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Friday, 23 March, 2001, 13:33 GMT
Ieuan Wyn Jones: Plaid Cymru President
By BBC Wales's Political Editor David Williams
Ieuan who? It's the unkindest cut of all for a politician.
Recognition is everything and, until recently, there were those who did not know who Ieuan Wyn Jones was, either politcally or personally.
Then things changed dramatically and unexpectedly for the president of Plaid Cymru, but not in the way he would have wished.
Appearing on BBC's Question Time programme in Caernarfon, a Welsh speaking Plaid stronghold, Ieuan Wyn Jones had an opportunity to reinforce his leadership qualities on national television.
Instead he played into the hands of his political enemies with a less than convincing performance on that most difficult of subjects in Wales - the impact of inward migration on Welsh speaking communities.
The remarks of one of Plaid's north Wales councillors about English immigrants had caused howls of protests, not least from the Labour party anxious to capitalise on their opponent's difficulties.
Ieuan Wyn Jones' response on national television raised questions about his leadership qualities and he was found wanting.
Plaid's leader, though, is a very determined man. It is this and other qualities which, over the years, has helped him to retain the volatile and marginal parliamentary seat of Ynys Mon, or Anglesey - first won in 1987.
Now he is MP, AM and party president, but it has made little impression outside his own immediate political circle.
Ieuan Wyn is of the party's rural Welsh-speaking heartland.
A family man with three children, he has written books in English and Welsh on things as diverse as Europe (of which more later) and the Welsh nineteenth century publisher, Thomas Gee.
He has lived largely in the shadow of the former party president and his predecessor Dafydd Wigley, the MP and AM who had to stand down as president because of health reasons.
It is undoubtedly a hard act to follow and Ieuan Wyn Jones know it.
But he is not without skills of his own.
His managerial and organisational abilities - he helped mastermind the party's sensational National Assembly campaign - are recognised and appreciated within his own party.
But even here there are those who point to his lack of charisma and stature.
This familiar perception of the leader irks his friends and supporters who rally to his defence.
He is new to the job, they say, and will grow in stature as did Dafydd Wigley and Gwynfor Evans before him.
Plaid's Assembly successes in the Labour heartlands has sent a shiver down the old enemy's spine.
The battle to come will be Ieuan Wyn Jones first real test of leadership.
Will the new man from the north overcome the problems of personal anonymity?
Will he succeed in retaining the party's appeal in the Welsh-speaking heartland?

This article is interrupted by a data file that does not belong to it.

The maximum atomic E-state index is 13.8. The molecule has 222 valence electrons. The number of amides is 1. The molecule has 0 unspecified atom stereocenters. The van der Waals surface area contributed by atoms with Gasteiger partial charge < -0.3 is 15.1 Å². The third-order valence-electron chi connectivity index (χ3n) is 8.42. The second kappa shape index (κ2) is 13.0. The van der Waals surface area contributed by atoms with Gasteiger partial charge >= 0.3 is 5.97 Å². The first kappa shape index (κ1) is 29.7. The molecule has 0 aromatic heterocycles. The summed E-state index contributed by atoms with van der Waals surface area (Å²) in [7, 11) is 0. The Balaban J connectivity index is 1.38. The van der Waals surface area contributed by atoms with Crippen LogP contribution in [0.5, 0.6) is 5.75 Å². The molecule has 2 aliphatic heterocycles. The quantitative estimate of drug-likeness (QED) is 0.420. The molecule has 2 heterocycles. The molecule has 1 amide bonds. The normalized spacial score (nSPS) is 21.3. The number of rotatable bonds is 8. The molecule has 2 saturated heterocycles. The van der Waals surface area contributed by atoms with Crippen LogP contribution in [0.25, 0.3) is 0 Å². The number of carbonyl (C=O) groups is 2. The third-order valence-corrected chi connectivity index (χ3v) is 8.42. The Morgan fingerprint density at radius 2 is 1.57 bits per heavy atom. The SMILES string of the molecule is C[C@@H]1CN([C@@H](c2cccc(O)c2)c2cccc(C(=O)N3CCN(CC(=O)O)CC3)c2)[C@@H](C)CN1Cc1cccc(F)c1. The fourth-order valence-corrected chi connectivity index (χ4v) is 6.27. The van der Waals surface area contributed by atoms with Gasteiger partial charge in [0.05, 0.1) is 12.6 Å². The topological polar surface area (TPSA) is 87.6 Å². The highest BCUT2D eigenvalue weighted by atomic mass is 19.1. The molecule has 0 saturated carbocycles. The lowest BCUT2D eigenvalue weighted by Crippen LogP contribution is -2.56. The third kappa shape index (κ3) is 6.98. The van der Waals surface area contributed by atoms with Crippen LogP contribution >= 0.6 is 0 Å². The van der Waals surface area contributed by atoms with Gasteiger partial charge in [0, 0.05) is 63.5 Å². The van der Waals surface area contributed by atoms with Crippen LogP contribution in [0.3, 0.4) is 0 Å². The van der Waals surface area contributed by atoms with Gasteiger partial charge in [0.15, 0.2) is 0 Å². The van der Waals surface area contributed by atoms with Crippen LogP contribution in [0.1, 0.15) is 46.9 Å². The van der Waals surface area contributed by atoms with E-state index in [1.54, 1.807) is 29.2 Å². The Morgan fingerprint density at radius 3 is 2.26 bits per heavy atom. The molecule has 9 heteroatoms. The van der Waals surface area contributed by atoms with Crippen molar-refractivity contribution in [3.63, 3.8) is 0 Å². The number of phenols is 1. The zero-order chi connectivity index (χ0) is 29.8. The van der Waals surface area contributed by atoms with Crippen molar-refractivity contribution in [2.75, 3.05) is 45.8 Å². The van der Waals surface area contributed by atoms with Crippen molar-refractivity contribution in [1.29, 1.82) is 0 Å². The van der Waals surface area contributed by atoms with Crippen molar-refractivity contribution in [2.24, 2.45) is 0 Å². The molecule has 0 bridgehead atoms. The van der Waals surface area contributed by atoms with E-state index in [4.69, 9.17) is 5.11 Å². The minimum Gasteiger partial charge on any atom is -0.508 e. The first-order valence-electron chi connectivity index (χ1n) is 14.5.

Will he be able to attract potential voters in the largely English-speaking valleys?
The answers are probably No, Yes and Maybe.
Privately, the party would be happy to hold its four rural seats and gain the historically important Carmarthen East.
If they won the fourway marginal of Conwy as well and increased their share of the vote to around 15% - a 50% increase - Ieuan would be a very happy leader indeed.
For their part, New Labour, perhaps fooling themselves just a touch, point to 'their' success in achieving Objective One European money for Wales.
Together with the loss of Dafydd Wigley, they see the political world facing Ieuan Wyn as more challenging than anything Plaid has faced before.
But New Labour seems to forget that Plaid and the other opposition parties had something to do with securing Objective One.
It was they who saw off a First Secretary and it was this, perhaps more than anything else, which concentrated minds in the Treasury and delivered Wales its European millions.
Ieuan Wyn Jones was in the vanguard of that victory.
One of the first things he did when he took over the leadership last summer was to oversee the launch of an internal consultation exercise to determine where the party membership stood on the vexed question of the party's constitutional aims.
At the end of all the soul searching the party was back to where it began, with a form of words identical to the one they had begun with.
Plaid wants full national status within the European Union. No surprises there then.
So it is against this background that a determined 52-year-old solicitor stands down as an MP to fight his first general election as an Assembly Member and leader of Plaid Cymru.
At the back of his mind, though, must be thoughts of another election - the National Assembly election in 2003.
That is the one which really exercises his mind. It is the one which he hopes will sweep his party to power; bring parity with Scotland and a place for Wales in Europe.
By the time of that election he had better hope that he is better known for the right reasons.
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